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It's Always Sunny in Philadelphia's Dennis Reynolds and A.P. Bio's Jack Griffin are relatively terrible people that, on paper, don't deserve our attention. However, star Glenn Howerton's ever-present charm and charisma is palpable enough fans can't stop-won't stop cheering on both of them. Though Howerton's time on NBC's high school comedy A.P. Bio has been somewhat fraught with fan-concern over his Always Sunny fate, don't expect to see the actor stressing about any of the pressure.

Speaking with CinemaBlend's Jeff McCobb and other outlets at a recent NBC press event, Glenn Howerton talked about living a mostly pressure-free life (at least in terms of career paths). Though he initially says he doesn't know why he feels that way, he soon breaks it all down accordingly.

I have to be honest with you. I've never felt any pressure at all, and I don't know why. I think, for one, I've never had anything but total support from everybody in my life who I care about, from my wife to my parents to Rob, Charlie, Kaitlin and Danny, who have supported every aspect of this. I needed to take a little bit of a step back from Sunny, because I needed to do other things creatively, and they were never – I mean, they were sad to see me go, as I wasn't as involved in the writing process last year on Sunny – but they've never been anything but totally supportive of that process. The entire process of doing Sunny was the three of us – me, Rob and Charlie – from the beginning, all the way through Season 13, always doing what we thought was funny. And after 13 years of doing that, and knowing that there's a certain segment of the population that agrees that what I think is funny is funny, I just kinda trust my instincts now.

People can say whatever cynical things they want about the power of positive attitudes and optimism, but that approach can clearly work wonders with some people. Had It's Always Sunny in Philadelphia been created under less organic circumstances, where Glenn Howerton might be working with less familiar people who preferred money and fame over comedic quality, he might've been in a completely different position right now. The show probably wouldn't have lasted 13 seasons, but still.

Plus, tempers could have flared up quite easily among Glenn Howerton's friends and colleagues surrounding his choice to step back from It's Always Sunny in Philadelphia to look for a new show. And for what it's worth, lots of fans did expectedly flip out whenever it was announced Howerton had landed A.P. Bio on NBC, since his comedy was seemingly more fit for cable audiences.

However, now that A.P. Bio is in its second season, which followed the actor's official return for It's Always Sunny Season 13, fans are pumped just to have him around every week. In fact, A.P. Bio has managed to increase its total viewership in Season 2 in each week since its March 7 premiere, jumping from 1.88 million viewers to Episode 4's 2.4 million. The boost in the key 18-49 age demographic (0.5 to 0.6) isn't quite as big, but the show also does well in delayed viewing stats.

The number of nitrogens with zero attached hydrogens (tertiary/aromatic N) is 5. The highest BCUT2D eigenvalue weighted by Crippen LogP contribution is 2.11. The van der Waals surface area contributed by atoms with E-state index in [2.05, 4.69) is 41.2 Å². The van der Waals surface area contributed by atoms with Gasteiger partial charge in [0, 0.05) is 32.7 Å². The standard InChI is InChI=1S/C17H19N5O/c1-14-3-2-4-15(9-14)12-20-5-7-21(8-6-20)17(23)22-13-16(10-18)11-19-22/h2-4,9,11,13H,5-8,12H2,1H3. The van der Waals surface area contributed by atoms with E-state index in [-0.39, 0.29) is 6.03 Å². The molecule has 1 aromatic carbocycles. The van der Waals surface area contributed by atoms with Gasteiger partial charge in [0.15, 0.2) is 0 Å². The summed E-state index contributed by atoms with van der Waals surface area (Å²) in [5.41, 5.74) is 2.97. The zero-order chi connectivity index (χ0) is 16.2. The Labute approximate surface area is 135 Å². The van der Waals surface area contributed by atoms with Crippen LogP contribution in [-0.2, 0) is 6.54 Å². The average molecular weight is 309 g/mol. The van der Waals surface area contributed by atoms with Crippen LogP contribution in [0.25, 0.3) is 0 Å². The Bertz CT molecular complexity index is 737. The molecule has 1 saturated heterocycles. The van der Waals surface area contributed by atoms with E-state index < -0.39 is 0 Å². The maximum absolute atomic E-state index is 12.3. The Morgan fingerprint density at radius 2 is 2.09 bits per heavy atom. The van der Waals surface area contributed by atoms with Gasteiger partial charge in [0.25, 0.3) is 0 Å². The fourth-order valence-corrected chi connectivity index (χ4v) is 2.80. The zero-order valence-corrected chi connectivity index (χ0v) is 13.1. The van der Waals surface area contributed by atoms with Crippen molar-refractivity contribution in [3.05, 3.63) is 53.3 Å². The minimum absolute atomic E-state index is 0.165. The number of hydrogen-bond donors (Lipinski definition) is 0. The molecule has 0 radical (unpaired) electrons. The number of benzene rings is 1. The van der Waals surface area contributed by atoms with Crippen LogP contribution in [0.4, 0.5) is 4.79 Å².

Here, Glenn Howerton lays it out there that at this point in his career, he understands that the key to the job is more about keeping oneself satisfied and interested, as opposed to trying to create things that appeal to others.

So even though I was kinda stepping out on my own and am the lead of A.P. Bio, I just do my thing and trust that it's gonna work. And if it doesn't work, I'll quit. The thing is, I think, as an artist, you have to do you. Otherwise, you're doing an approximation of something. You're doing something else. You're doing what you think people are gonna like...never works. So I just do what I think works.

You gotta love the conviction of a TV actor who admits that they'll walk out of a job if it's one that doesn't appeal to their creative interests. After all, Hollywood is a place where fame and fortune are mighty influences that keep some people stuck in jobs and roles that they'd much rather be free from.

Glenn Howerton told us a bit more about coming into his own when it comes to gaining confidence about his own career-centered opinions.

I do what I think is best when it comes to writing, when it comes to acting, and I just hope that people like it. But my barometer is usually whether I like it, or the people that I trust around me; if they like it, then I know it's good.

While A.P. Bio is now getting into its early groove, It's Always Sunny in Philadelphia has remained one of TV's most consistently brilliant and well-acted comedies (or any TV genre, really) for well over a decade. FX and FXX likely aren't pulling the plug anytime soon, either, so...the implication...is that we'll be witnessing Dennis Reynold's glorious narcissistic rage for as long as Glenn Howerton is amused by it.

Speaking of things he's amused by, here's Howerton talking about going "nude" for NBC, from a chat I had with him last year for Season 1.

You know, the temptation is always there to get in extraordinarily good shape whenever you have to. And look, I'm a human being, and I have an ego, and I want to look my best on camera. But the truth is, this guy would not be in good shape. He's eating TV dinners and he's getting hammered every single night before bed. So he has to look like a little bit of a slob, so you know, I stuck the gut out a little bit and just kinda let it all hang. I'm cool with it, man. [laughs] You know, I don't think it's very funny to be in good shape. I think it's funnier to be in bad shape.

A.P. Bio airs on NBC on Thursday nights at 8:30 p.m. ET, so be sure to be one of the many in the comedy's growing audience.

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